The Dumbing Down of Diablo III?
Will I buy Diablo III? Yes. Will I play Diablo III? Yes.
Will I play Diablo III more than once? Maybe.
Will it matter how I build my character? No.
From what I've read--and correct me if I'm wrong-if two players have max-level barbarians side-by-side in Diablo III, items and names aside, there will be zero difference between our characters. We will have access to the same base stat build and access to the same selection of skills and runes.
Welcome to the 'stupidification' of Diablo, where build skill no longer matters. If I didn't care about character build and only wanted to find items, I'd rather put 80 hours into Final Fantasy.
Differentiation between characters was what made my Diablo II characters unique, not the items I had. Why can't I make a unique stat-heavy ranged barbarian or a melee wizard? Well, that seems impossible in DIII.
`Leveling' the playing field reduces replayability and the customization we've come to expect and love in Diablo II. I want my characters to be tweaked how I want and not some cookie-cutter build.
There's some evidence that character builds, player-defined stats, and fixed skill trees lead to great games, especially within the Blizzard family. This was the case in Diablo and Diablo II obviously. But what about the introduction of heroes in Warcraft III (both Reign of Chaos and the Frozen Throne), where proper hero skill placement and attribute calculations could mean the difference of a ladder spot, or more importantly victory or defeat? And what about the long-lasting playability of Defense of the Ancients (DotA), a wildly popular mod to Warcraft III, which has evolved into its own genre. In each of these games, efficient skill placement and calculating attributes was not only critical, but it made playing and replaying the game fun. I'm pretty sure if you nerfed or removed the skill tree and attributes in these games or allowed unlimited skill `respecing,' replayability would suffer.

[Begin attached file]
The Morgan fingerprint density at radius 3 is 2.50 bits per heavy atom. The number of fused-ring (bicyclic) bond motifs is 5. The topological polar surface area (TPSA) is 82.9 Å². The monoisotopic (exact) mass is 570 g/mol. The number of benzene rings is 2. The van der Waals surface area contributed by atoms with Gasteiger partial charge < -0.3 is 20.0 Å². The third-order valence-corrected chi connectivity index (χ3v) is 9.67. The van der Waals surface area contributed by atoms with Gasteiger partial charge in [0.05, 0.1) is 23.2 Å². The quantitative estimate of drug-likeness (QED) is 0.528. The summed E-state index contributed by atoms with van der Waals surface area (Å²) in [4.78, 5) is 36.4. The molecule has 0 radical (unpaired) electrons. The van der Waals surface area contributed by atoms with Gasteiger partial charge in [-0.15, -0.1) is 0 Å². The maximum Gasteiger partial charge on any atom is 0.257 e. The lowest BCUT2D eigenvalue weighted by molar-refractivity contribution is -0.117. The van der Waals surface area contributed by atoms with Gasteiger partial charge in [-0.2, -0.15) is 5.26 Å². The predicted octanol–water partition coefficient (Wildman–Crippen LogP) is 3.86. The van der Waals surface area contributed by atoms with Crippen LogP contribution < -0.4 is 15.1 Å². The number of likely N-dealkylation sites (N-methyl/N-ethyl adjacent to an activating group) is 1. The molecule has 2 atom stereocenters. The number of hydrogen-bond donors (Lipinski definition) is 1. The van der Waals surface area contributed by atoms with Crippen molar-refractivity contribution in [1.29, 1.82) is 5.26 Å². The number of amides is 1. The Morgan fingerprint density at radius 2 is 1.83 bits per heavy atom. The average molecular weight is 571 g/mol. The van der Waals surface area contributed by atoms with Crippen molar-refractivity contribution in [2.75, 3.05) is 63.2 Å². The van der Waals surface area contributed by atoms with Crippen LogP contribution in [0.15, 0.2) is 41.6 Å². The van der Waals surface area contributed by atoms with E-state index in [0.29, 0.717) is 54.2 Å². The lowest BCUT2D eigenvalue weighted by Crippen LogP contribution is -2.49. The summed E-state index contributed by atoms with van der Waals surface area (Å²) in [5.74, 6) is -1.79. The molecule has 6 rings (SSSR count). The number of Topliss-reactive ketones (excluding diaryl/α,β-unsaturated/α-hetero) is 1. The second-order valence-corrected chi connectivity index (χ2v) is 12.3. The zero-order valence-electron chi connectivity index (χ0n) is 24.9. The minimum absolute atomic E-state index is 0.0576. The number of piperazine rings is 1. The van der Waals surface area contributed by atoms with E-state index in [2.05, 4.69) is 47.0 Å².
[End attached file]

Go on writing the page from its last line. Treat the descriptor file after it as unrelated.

If I didn't care about character build and only wanted to find items, I'd rather put 80 hours into Final Fantasy.
If I'm Blizzard, I want "replayability" built into my game. I want players coming back for more. I want them building and rebuilding characters over and over. I want the difference between newbs and players to be more than items and reaction time. Right now, I'm only going to play this game five times until I max out each character class and then... well really, what's the point?
I remember spending hours calculating optimal builds and skill placement in D2. I remember doing math on the fly about MF% `magic find' or CtB% `chance to block' or HP to MP ratios for the perfect PvP mana-shield sorceress. Teach the next generation of Diablo players how to do math instead of doing it for them.
So Blizzard, give us back the power to allocate stats, let me build unique characters built for rushing, magic finding, and low level PVP. Or at least make it an option for the non-lazy stupid players-you could call it "Hardcore Mode."
Jesse (@jessema) is on the Legal Team at Gawker Media and has been an avid gamer since Contra.